Moderna and J&J Booster Shots Finally Approved by FDA
Booster shots of Moderna (MRNA.O) and Johnson and Johnson’s (J&J) COVID-19 vaccines are finally approved by the U.S. Food and Drug Administration.
The agency also said that Americans can choose a different shot from their original vaccine as a booster. Many countries including the UK have backed mix-and-match strategies for the widely used AstraZeneca Plc (AZN.L) vaccine, which is not authorized in the United States yet but is based on a viral vector technology similar to J&J’s vaccine.
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This decision paves the way for millions in the United States to get the additional protection as the highly contagious Delta variant of the virus causes breakthrough infections among some who are fully vaccinated.
Previously, the FDA already approved boosters from Pfizer Inc., developed with German partner BioNTech. Now, all three vaccines authorized in the United States can also be given as boosters to some groups.
The FDA and U.S. Centers for Disease Control and Prevention (CDC) were reportedly under pressure to authorize the additional shots after the White House announced plans in August for a widespread booster campaign.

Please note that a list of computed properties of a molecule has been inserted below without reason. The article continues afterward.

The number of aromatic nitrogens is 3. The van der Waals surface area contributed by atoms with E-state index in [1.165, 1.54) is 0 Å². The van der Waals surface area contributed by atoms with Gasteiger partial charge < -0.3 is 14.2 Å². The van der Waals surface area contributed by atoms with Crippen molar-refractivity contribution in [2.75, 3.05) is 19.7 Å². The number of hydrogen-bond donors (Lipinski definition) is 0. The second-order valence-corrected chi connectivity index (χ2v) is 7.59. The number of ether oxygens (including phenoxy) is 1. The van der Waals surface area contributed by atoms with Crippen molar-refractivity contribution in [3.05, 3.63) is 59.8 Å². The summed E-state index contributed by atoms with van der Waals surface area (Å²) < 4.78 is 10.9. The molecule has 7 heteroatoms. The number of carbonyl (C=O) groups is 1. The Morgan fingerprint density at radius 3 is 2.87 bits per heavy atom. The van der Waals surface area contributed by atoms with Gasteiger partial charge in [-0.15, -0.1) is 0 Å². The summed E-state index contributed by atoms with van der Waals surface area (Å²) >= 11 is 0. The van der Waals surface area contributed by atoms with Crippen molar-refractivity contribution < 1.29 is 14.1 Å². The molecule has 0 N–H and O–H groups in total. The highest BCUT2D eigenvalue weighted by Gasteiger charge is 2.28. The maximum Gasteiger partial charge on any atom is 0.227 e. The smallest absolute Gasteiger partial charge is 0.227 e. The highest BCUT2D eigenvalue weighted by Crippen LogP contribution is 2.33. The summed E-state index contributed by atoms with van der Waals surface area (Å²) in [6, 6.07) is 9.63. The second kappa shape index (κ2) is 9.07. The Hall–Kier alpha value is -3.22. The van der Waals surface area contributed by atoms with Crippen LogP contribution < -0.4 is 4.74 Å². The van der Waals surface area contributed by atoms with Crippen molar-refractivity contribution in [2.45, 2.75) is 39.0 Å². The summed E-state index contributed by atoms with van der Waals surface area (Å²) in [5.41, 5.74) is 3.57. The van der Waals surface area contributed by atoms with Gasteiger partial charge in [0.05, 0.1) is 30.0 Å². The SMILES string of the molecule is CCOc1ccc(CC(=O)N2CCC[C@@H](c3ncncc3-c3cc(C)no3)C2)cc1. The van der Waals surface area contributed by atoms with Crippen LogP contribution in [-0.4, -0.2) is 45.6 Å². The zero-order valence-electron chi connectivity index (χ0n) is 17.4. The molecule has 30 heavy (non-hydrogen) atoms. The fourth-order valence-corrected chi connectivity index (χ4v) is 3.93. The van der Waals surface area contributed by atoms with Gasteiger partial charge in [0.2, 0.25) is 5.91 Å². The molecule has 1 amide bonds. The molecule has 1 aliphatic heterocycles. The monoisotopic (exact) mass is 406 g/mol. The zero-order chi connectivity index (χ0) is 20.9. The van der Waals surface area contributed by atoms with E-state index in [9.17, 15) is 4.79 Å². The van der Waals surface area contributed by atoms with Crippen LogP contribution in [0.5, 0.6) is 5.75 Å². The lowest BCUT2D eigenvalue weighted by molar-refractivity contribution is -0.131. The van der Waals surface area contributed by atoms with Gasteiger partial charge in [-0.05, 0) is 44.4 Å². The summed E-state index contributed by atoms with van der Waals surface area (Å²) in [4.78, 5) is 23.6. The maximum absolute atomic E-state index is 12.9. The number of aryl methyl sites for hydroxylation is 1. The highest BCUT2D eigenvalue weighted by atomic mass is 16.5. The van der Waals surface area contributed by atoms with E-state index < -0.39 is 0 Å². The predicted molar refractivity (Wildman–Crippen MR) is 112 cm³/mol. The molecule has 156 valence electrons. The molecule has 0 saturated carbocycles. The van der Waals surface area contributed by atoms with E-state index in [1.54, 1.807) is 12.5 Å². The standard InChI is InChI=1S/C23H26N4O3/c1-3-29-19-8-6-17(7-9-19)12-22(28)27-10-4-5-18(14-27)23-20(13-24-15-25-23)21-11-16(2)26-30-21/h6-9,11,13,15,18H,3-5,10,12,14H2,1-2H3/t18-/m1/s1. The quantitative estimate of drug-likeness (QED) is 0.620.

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The FDA authorized a third Moderna shot for seniors and others at high risk from Covid-19 because of their health problems, jobs or living conditions — six months after their last shot. Moderna’s booster will be half the dose that’s used for the first two shots, while the second dose of J&J’s single-shot vaccine, could be taken at least two months following their initial vaccination.
Moderna’s stocks reportedly grew after the approval announcement, with stocks rising up to 1.3% in US premarket trading.
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Data from the CDC say that about 11.2 million people have received a booster dose so far.
As of now, over 170 million have become vaccinated against COVID-19: more than 100 million people have received Pfizer’s vaccine, around 70 million for Moderna, and just 15 million for Johnson & Johnson.
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